In order to get its F/A-18 Super Hornet fighter squadrons to carriers, the U.S. Navy is transferring hundreds of parts from its non-deployed squadrons, decreasing those aircraft’s ability to respond to the call of duty if needed
Vice Adm Mike Shoemaker, commander of Naval Air Forces, has warned Congress that he only have 170 F/A-18 Super Hornet strike fighters (or 31% of the total inventory) that are fully mission capable and can fight a war.
Actually, in order to get its fighter squadrons to carriers, the U.S. Navy is transferring hundreds of parts from its non-deployed squadrons, decreasing those aircraft’s ability to respond to the call of duty if needed.
“At the beginning of October, in our Super Hornet community alone, only half of our total inventory of 542 aircraft were flyable, or mission capable,” Shoemaker wrote in a statement.
A claim confirmed by a service spokesperson who told Flight Global that currently half of the U.S. Navy Super Hornets are mission capable, meaning that the aircraft are “not ready for full combat but could perform some missions such as intelligence, surveillance and reconnaissance. Only 31% are fully mission capable and could perform any mission, including combat. ”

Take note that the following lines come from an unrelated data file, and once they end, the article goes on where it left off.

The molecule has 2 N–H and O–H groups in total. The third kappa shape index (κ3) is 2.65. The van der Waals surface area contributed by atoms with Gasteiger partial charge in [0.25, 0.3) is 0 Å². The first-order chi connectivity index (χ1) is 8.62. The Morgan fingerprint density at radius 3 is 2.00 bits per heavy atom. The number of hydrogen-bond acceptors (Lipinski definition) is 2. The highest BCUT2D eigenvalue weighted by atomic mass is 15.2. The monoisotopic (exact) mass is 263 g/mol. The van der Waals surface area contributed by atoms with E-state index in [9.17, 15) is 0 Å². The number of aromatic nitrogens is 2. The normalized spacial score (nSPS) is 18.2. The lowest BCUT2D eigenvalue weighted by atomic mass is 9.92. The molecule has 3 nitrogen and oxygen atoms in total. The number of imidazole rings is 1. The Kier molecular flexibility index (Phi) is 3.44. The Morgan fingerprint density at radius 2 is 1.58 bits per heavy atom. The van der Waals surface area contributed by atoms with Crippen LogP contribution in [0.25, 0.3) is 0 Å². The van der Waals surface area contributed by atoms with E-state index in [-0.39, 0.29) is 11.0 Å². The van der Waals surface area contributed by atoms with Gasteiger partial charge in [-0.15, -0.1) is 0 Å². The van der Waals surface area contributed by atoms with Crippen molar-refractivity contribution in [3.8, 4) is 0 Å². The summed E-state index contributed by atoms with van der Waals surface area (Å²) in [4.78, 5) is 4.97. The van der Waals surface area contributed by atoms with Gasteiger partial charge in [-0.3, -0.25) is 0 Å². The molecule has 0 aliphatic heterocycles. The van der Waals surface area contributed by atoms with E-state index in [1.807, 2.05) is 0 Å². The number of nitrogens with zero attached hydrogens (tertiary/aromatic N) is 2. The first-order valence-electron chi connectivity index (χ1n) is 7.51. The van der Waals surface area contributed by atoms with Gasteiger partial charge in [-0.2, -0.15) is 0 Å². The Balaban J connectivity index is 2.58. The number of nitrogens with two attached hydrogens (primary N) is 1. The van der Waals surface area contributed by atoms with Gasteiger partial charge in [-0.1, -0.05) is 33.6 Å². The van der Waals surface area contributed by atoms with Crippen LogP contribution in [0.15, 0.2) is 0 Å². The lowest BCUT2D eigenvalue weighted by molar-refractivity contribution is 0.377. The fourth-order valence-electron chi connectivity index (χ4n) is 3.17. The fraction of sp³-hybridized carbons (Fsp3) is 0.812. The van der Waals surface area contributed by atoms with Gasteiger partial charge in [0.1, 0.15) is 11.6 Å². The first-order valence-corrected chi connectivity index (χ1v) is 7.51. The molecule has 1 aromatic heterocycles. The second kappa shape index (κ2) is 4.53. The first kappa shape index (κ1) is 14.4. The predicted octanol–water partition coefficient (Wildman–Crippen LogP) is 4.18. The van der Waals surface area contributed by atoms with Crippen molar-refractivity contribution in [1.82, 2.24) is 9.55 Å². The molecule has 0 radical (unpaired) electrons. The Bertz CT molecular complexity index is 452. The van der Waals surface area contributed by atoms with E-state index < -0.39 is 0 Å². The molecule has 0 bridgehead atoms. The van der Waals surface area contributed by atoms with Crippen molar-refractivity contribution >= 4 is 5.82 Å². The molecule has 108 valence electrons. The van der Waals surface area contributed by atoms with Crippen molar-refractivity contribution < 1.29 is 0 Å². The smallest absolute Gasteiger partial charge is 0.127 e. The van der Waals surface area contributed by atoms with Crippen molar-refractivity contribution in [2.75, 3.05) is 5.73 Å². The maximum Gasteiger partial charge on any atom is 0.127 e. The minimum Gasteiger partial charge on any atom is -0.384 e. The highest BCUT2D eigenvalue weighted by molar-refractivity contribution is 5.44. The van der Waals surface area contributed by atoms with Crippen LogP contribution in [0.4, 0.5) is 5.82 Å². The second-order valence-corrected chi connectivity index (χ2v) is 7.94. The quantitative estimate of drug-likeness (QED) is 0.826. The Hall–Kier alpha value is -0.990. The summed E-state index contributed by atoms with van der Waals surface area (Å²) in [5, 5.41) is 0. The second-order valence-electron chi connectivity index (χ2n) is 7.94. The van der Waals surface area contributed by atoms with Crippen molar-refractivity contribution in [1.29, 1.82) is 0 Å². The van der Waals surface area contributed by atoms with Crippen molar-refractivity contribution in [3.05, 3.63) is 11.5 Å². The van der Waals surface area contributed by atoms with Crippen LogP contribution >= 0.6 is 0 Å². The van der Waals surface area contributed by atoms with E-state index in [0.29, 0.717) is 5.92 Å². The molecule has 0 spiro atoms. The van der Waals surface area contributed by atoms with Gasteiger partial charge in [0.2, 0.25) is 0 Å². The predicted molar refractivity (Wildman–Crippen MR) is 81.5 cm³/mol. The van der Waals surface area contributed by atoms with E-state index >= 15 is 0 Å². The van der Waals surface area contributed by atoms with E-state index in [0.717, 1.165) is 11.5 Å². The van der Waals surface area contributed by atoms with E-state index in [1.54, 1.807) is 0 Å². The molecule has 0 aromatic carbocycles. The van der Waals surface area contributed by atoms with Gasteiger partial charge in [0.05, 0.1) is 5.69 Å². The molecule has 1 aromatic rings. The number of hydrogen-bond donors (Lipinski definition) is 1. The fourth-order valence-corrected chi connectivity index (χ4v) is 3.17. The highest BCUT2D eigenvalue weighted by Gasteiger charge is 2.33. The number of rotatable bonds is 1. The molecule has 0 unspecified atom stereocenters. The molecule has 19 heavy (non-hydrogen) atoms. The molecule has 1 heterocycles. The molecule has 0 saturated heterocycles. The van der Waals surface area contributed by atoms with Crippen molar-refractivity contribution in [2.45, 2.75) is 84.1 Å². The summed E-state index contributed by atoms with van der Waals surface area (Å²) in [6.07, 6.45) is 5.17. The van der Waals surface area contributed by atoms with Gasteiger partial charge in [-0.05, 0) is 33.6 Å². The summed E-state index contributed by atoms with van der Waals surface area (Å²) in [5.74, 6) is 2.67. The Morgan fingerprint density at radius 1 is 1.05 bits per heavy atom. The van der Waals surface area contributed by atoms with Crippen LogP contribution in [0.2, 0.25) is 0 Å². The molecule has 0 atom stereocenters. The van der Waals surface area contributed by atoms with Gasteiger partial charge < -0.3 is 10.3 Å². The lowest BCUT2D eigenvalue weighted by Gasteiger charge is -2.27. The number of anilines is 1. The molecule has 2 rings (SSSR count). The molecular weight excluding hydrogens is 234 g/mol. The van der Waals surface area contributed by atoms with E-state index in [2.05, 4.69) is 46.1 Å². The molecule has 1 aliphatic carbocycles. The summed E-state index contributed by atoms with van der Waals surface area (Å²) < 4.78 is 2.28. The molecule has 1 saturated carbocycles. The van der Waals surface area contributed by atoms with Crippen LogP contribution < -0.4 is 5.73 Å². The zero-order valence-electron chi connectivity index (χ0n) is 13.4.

Noteworthy the problem is most acute with the service’s Super Hornet and Hornet inventory. While the service’s EA-18G Growlers have the same airframe, the aircraft are newer than the F/A-18s and require fewer parts replacements at this time, the spokesman explained.
As we have recently explained Boeing is currently developing the upgraded Block III Super Hornet. Along with the new long-wave infrared search and track IRST21 system, the new Block III aircraft will feature several other improvements the will enhance the Super Hornet capabilities. In April in fact the U.S. Navy has awarded to General Electric (GE)a $114.8 million contract aimed to install new, more powerful engines on its F/A-18 Super Hornet and EA-18G Growler aircraft.
Part of the Block III package are also the already planned upgrades to the jet’s powerful Raytheon AN/APG-79 active electronically scanned array (AESA) radar and AN/ALQ-214 Integrated Defensive Electronic Countermeasures (IDECM) Block IV suite.
Photo credit: VFA-113 Facebook page and Mass Communication Specialist Seaman Apprentice Ignacio D. Perez / U.S. Navy
Artwork courtesy of AircraftProfilePrints.com